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Mar 14, 2019
By Guest Blogger: Eloah Paes Ramalho
After carving our space in what once were men-only spaces, and consciously re-balancing male/female representation in society, many of us women now find ourselves reclaiming something we may have lost in the process. Perhaps it was our feminine side that took a toll as we empowered our inner warrior to go out and leave our mark in the world.
As a negotiator in my early twenties with a large majority of male colleagues and clients, I avoided any 'color' that would take the focus out of the content I was buying (literally, my wardrobe was black and white, with the occasional blue and beige). I was technical, precise, in control.
Eloah wears 7/8 Legging Havana
Then during a training my company sent me to, I had a breakthrough! Realizing how much I ached for unstructured human connection - and how tiring keeping control 24/7 had been - I quit that same job and summoned the courage to travel - for what now account for 7 years abroad - learning who I was and how that could be of service to the world.
I still had communication as my vocation as I began facilitating groups: the words gained flavor, emotion, color! They were exciting, and drew people close! I loved it! The soft wild animal in me was rejoicing free from its cage.
It was then that the masculine side got banished. I began (unconsciously) pushing away the warrior side of me altogether. I abandoned most structures, formal jobs and education, established currencies, and got lost in the depths of ‘self-directed’, ‘spontaneous’, ‘alternatives’ with the highest of intentions! The hope was that never would I ever imprison that beautiful gentle feminine side of me again.
These are two tendencies I see happening at large today.
Women have fought many battles to be acknowledged and respected. We have played hard and gotten stronger (mentally and physically). We have mastered the Yang poses. We’ve practiced going for what we wanted and learned to keep it all together, with determination and focus. And it may as well be that we’ve lost passion, excitement, flavor, color, laughter.
Then we realized something was missing. We yearned for variety and color, and we looked everywhere outside for it: food, travels, people. Until we realized it was ourselves who we were missing! The many expressions of ourselves, the change of opinions, the spontaneity, the waves of our emotions! The acceptance of all of that. So we ran on with those like a wild animal, going through life with all heart and no spine.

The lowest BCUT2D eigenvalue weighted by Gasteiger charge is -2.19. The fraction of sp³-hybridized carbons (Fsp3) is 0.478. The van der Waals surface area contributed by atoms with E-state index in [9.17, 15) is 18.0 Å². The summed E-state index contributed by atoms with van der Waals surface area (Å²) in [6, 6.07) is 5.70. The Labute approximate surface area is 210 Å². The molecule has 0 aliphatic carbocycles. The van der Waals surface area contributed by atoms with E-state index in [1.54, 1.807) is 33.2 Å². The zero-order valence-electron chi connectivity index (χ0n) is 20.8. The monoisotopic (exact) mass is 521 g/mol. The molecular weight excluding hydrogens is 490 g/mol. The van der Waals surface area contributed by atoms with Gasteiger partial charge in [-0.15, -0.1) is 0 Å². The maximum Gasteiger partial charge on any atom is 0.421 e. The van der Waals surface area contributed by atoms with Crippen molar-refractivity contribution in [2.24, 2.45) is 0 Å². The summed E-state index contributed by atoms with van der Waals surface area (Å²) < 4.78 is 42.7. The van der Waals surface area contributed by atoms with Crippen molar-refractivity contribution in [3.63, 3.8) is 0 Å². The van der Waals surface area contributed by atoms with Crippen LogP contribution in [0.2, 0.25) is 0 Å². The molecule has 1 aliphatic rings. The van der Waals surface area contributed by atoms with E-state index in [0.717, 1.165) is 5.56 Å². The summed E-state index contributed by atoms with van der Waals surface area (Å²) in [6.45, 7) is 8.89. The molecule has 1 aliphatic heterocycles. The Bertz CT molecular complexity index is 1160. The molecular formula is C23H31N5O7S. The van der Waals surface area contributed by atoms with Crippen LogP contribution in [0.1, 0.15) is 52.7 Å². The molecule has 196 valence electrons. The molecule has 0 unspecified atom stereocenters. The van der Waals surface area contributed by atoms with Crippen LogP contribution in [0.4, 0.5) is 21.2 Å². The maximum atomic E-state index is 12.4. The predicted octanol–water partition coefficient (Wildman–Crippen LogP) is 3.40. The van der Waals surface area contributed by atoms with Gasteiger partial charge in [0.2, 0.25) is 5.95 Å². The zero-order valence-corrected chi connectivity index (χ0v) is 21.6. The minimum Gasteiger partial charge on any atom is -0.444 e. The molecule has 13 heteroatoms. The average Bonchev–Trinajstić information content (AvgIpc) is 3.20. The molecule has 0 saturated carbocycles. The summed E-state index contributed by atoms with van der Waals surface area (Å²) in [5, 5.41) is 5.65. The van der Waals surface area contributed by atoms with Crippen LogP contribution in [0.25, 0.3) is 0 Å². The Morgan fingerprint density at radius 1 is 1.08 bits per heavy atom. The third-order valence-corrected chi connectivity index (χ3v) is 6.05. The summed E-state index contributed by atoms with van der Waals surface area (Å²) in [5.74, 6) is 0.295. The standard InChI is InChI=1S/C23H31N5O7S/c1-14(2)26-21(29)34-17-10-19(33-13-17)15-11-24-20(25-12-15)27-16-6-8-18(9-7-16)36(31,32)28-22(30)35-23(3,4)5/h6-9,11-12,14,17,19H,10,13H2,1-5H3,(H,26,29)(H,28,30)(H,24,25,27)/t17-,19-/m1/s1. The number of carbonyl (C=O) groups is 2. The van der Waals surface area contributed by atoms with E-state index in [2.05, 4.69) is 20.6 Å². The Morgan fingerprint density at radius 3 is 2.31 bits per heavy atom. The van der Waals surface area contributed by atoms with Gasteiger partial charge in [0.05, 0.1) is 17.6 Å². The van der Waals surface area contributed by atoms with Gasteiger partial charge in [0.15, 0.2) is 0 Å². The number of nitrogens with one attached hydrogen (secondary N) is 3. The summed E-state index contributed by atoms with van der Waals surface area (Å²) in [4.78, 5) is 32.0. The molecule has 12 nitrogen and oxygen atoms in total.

There are countless men and women who are still to re-encounter their feminine. And perhaps as many men and women who are terrified of ever getting close to their masculine again!
It is ironic to mention on Women’s Month David Deida’s book The Way of The Superior Man as one that radically transformed my ability and willingness to accept the feminine and the masculine coming together. Still, I will do so, because it is when we understand that there is a superior expression of our masculine - and a superior expression of our feminine - growing and sustaining each other, that we can wonder how to create that for ourselves.
Deida suggests that the immutable stable masculine - centered in our highest purpose - be in love and in service of the mutable ever-changing feminine that expresses our calling in its multiple colors! That struck me like lightning!
What a great match! If a stable masculine force can be in service of wild feminine energy then there is NOTHING either of them has to fear: they can grow, and blossom, side by side!
The only question is how do we actually find that new way of being together, ensuring the superior version of the two? My suggestion, for now, is let them talk to each other, playfully and honestly.
One body practice I use for this is playing with opposites. When I find myself in ‘masculine’ mode (completing a transaction for example, or in a Yang pose), I place attention on the lightness and the beauty of the bodies or the voices, often times transitioning in and out with a dance.
When I am in a ‘feminine’ mode (opening up to strangers or in a Ying pose), I place attention on my higher purpose, and the ‘why’ so that the quality of what I am doing has power that supports that free expression and I can keep an eye on the ‘red thread’.
I say keep our masculine side close with the intention that we intentionally use the core strength that we are so well familiar with - and skilled in - to support the changes we are attracted to, time and time again in life. When we know there is a ‘masculine’ force inside us that assures us ‘we’ve got this’, it is so much easier to try out new things, and find the means necessary to transition, as well as making sense of why the heck we are doing it.
At the same time, I urge we keep our feminine side closer, particularly in times when we live by a collective desire to achieve something, and get somewhere. Keeping our feminine closer is a way to lift ourselves and the world of that which infuses life with desire! Of making each day worth living - and each move worth performing - because it is new!
We have been dancing our masculine and feminine since we were born, pushing and pulling, twisting and turning! We might as well phrase our lives and give them both credit for the show!
About the author:
Eloah has 6 solid years of facilitating individuals and groups in bold & authentic ways of relating to themselves and others through voice and movement. She is a daredevil dancer who puts herself out there confidently and at the same time with immense sensitivity! Her content is unedited and sincere: you can trust it is actually her rather than a persona. To get a taste of it, find free techniques at the Dancing Brazilian website or follow her on Instagram and Youtube.
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